Seeking temporary solace in the addictions and excesses of the filmmaking industry, Rick ricochets between six different women including his ex-wife Nancy (Cate Blanchett), a young rebel called Della (Imogen Poots), sexy stripper Karen (Teresa Palmer), beautiful model Helen (Freida Pinto), emotionally scarred old flame Elizabeth (Natalie Portman) and a free spirit called Isabel (Isabel Lucas). Through these interactions, Rick slowly shakes himself out of a rut.



(15, 82 mins)

Released: May 6 (UK, selected cinemas)

French writer-director Lucile Hadzihalilovic conjures a nightmarish vision of the future in her haunting sci-fi drama Evolution, which upends everything we accept as fact about human biology. Nicolas (Max Brebant) lives on a paradise island with his mother (Julie-Marie Parmentier) as part of a community of young boys, each of whom is tended by a curiously offhand matriarch.

There are no adult males on the island and Nicolas' mother skillfully deflects the boy's questions about his odd living arrangements. During a swim, Nicolas glimpses what he believes is a corpse. When his mother fails to offer a satisfactory explanation, Nicolas and some of the other lads defy orders to investigate.

Consequently, the youngsters uncover the truth about their island and their relationship with their mothers, and Nicolas befriends a nurse called Stella (Roxane Duran), who is at the blackened heart of the conspiracy.


These Final Hours

(15, 87 mins)

Released: May 6 (UK, selected cinemas)

Australian writer-director Zak Hilditch's apocalyptic thriller premiered at the 2014 Cannes Film Festival to critical acclaim. A large meteor impacts Earth, creating a firestorm that slowly sweeps across the surface of the planet, incinerating everything in its path.

In Perth, citizens know they have around 12 hours until the inferno reaches them. James (Nathan Phillips) and his lover Zoe (Jessica De Gouw) make love for the final time before he leaves to attend a farewell party hosted by Freddy (Daniel Henshall).

En route, he encounters two men, who have kidnapped a girl, whom they intend to rape. James rescues the captive, Rose (Angourie Rice), and agrees to leave her in the company of his sister and her husband. Fate conspires against James and he must spend his final hours in the company of Rose, witnessing the immorality of fellow Australians who realise they can indulge every wild and grotesque fantasy because none of them will live to face the consequences.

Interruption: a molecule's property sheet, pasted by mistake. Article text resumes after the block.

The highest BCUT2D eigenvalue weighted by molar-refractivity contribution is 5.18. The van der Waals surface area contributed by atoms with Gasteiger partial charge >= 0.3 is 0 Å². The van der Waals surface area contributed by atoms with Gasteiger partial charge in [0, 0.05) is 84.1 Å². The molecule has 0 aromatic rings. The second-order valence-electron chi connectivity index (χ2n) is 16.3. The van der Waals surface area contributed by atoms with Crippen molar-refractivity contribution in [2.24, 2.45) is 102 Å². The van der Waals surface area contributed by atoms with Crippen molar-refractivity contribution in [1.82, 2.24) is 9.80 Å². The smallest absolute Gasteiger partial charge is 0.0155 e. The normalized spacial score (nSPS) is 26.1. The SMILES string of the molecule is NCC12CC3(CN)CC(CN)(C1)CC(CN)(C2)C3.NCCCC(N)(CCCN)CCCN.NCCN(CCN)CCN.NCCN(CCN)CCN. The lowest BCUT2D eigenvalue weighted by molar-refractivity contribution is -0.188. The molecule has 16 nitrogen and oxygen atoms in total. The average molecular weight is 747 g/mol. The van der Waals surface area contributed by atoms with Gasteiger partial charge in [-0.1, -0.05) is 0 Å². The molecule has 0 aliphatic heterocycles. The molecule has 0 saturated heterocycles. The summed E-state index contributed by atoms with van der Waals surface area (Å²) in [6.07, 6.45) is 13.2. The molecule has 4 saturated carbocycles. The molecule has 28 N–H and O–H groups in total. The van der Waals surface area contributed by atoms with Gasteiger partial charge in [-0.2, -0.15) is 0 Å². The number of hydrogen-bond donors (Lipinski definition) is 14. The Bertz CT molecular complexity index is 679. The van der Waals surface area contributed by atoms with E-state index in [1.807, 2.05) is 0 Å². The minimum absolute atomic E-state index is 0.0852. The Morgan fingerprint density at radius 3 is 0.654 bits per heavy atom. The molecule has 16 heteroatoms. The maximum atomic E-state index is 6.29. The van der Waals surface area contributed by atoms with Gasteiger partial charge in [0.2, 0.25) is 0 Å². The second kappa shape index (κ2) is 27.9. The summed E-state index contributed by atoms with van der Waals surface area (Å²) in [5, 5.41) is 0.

(15, 106 mins)

Released: May 6 (UK, selected cinemas)

Schoolteacher Tomas (Javier Camara) bids farewell to his family and travels to Madrid to reunite with his best friend, Julian (Ricardo Darin), a theatre actor who has been diagnosed with inoperable cancer and must plan for his final curtain call.

The two men make awkward preparations such as choosing a coffin for Julian and agonising over who should adopt the teacher's ageing dog, Truman. Julian must also brace himself for an uncomfortable conversation with his son Luis (Oriol Pla) about his impending death.

Adding spice to the bittersweet mix, Julian's fiery-tempered cousin Paula (Dolores Fonzi) isn't shy about sticking her nose in. As Tomas helps Julian to navigate these choppy emotional waters, he's powerless to prevent a few obstacles getting in the way, like an angry encounter with a fellow actor (Eduard Fernandez), whose wife recently slept with Julian.


Globe On Screen: Measure For Measure

Released: May 6 (UK & Ireland, selected cinemas)

Filmed live at the historic Shakespeare's Globe theatre in London in 2015, Dominic Dromgoole's critically acclaimed production of Shakespeare's dark and troubling drama of messy sexual politics and social justice remains faithful to the text.

Duke Vincentio (Dominic Rowan) is appalled by the immorality in Vienna and he withdraws from public life, leaving the day-to-day running of his domain in the hands of puritanical deputy Angelo (Kurt Egyiawan). In the process of zealously following the letter of the law, Angelo condemns nobleman Claudio (Joel MacCormack) to death.

When Claudio's virginal sister Isabella (Mariah Gale), who is a nun in training, learns of her sibling's fate, she travels to the court to plead for leniency. In the process, Isabella kindles sparks of lust in Angelo and threatens to enslave the deputy to the same uncontrollable desires that he is attempting to stamp out.

Coming next week ...

Feathered friends do battle with porcine adversaries in the computer-animated comedy ANGRY BIRDS - THE MOVIE... a journalist (Tina Fey) discovers herself during dangerous assignments in Pakistan and Afghanistan in the comedy drama WHISKEY TANGO FOXTROT... Ewan McGregor and Naomie Harris become embroiled in a web of deceit in the serpentine thriller OUR KIND OF TRAITOR... and director Richard Linklater steps back in time to the 1980s for the nostalgic coming of age story EVERYBODY WANTS SOME!!